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Re: Prof. Guptara can't be serious



     Dear Professor Roy
     
     Quoting my comment:
     >>     "ALL points of view consider all other points of view to be >   
       wrong (or at least less correct than themselves)"
     
     you said: >"Comparative religion is a serious subject.   I do think a 
     remark like the above is in danger of making light of it. "
     
     Let us examine this suggestion.
     
     You and I are economic liberals (though we may differ on the precise 
     details of point "a" or "b").  Economic liberalism is a position which 
     you and I have both chosen on the basis of at least some thinking.  
     During the course of our thinking, presumably we thought at least a 
     little about the alternatives.  So why did we choose liberalism in 
     economics?  Presumably because we considered the alternatives to be 
     either wrong, or less right than liberalism.
     
     I would be interested to learn in what sense I am in danger of "making 
     light" of comparative thinking and the choices one makes?
     
     As far as I can see the process by which one arrives at conclusions 
     regarding history, politics, philosophy, religion, ethics or anything 
     is precisely the same (though in some areas we may have done less or 
     more thinking).
     
     If I am a Tantrist (which I am not), I must perforce consider other 
     alternatives either wrong or at least less right (or more exciting, or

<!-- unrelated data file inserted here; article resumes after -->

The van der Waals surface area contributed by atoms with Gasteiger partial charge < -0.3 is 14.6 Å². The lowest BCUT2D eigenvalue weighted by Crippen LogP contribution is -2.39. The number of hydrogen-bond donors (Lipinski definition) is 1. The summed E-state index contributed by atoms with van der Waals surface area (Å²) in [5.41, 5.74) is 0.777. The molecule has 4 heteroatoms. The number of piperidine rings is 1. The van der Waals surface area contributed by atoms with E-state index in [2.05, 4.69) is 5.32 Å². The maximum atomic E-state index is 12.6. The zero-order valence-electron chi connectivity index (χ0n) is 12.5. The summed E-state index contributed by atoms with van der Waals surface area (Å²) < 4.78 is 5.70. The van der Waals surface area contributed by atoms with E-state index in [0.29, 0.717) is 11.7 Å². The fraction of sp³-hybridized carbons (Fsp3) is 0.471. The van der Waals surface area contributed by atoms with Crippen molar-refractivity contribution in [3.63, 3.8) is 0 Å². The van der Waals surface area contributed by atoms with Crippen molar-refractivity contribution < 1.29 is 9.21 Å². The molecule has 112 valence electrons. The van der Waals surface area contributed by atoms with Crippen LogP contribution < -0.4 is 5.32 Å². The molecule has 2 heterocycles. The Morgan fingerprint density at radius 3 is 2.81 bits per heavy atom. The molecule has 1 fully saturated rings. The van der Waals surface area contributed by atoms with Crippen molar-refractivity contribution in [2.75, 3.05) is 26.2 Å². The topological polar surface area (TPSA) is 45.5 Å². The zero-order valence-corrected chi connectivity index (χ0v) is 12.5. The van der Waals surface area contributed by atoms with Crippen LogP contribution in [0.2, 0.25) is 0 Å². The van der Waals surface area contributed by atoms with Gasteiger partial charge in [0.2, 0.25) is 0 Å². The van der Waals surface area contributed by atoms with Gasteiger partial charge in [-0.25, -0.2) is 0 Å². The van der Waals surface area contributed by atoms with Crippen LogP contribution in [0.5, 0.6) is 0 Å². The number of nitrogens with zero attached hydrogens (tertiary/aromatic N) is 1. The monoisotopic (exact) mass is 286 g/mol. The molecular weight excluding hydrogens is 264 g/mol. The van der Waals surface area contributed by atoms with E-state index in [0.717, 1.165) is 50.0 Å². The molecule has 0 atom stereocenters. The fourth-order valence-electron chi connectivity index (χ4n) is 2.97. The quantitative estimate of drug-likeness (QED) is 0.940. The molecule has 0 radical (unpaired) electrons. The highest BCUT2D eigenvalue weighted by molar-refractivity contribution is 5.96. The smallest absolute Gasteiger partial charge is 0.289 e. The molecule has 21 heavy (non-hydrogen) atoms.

more likely to yield results that I consider worthwhile) than Tantra - 
     or I would not be a Tantrist.  
     
     This is plain ordinary common sense as far as I can see, on the same 
     level as choosing a profession or indeed a brand of toothpaste.
     
     Some derogatory remarks have been made about my comparison of choosing 
     the brand of toothpaste one might prefer to choosing between things of 
     greater significance.
     
     As far as I can see the process of thinking one goes through 
     (whether in choosing one's brand of toothpaste, or one's opinions 
     regarding historical questions or political questions or ethical 
     questions or policies for IP) 
     is EXACTLY the same; one looks at alternatives and chooses the best  - 
     which implies that the other options are less good or perhaps 
     downright bad.  
     
     Of course the degree of detail in which one goes into a subject does 
     vary because the amount of time and energy one is prepared to devote 
     to considering a particular choice depends on how important a person 
     considers the question to be.  But that does not in any way, as far as 
     I can see, change the basic steps by which the process of choosing 
     operates.


Professor Prabhu Guptara
Director, Organisational and Executive Development
Wolfsberg Executive Development Centre
(a subsidiary of UBS AG)
CH-8272 Ermatingen
Switzerland
Tel: + 41.71.663.5605
Fax: +41.71.663.5590
e-mail: prabhu.guptara@ubs.com



______________________________ Reply Separator _________________________________
Subject: Re: Prof. Guptara can't be serious
Author:  sroy (sroy@vgsom.iitkgp.ernet.in) at nyuxuu
Date:    16.10.98 19:21


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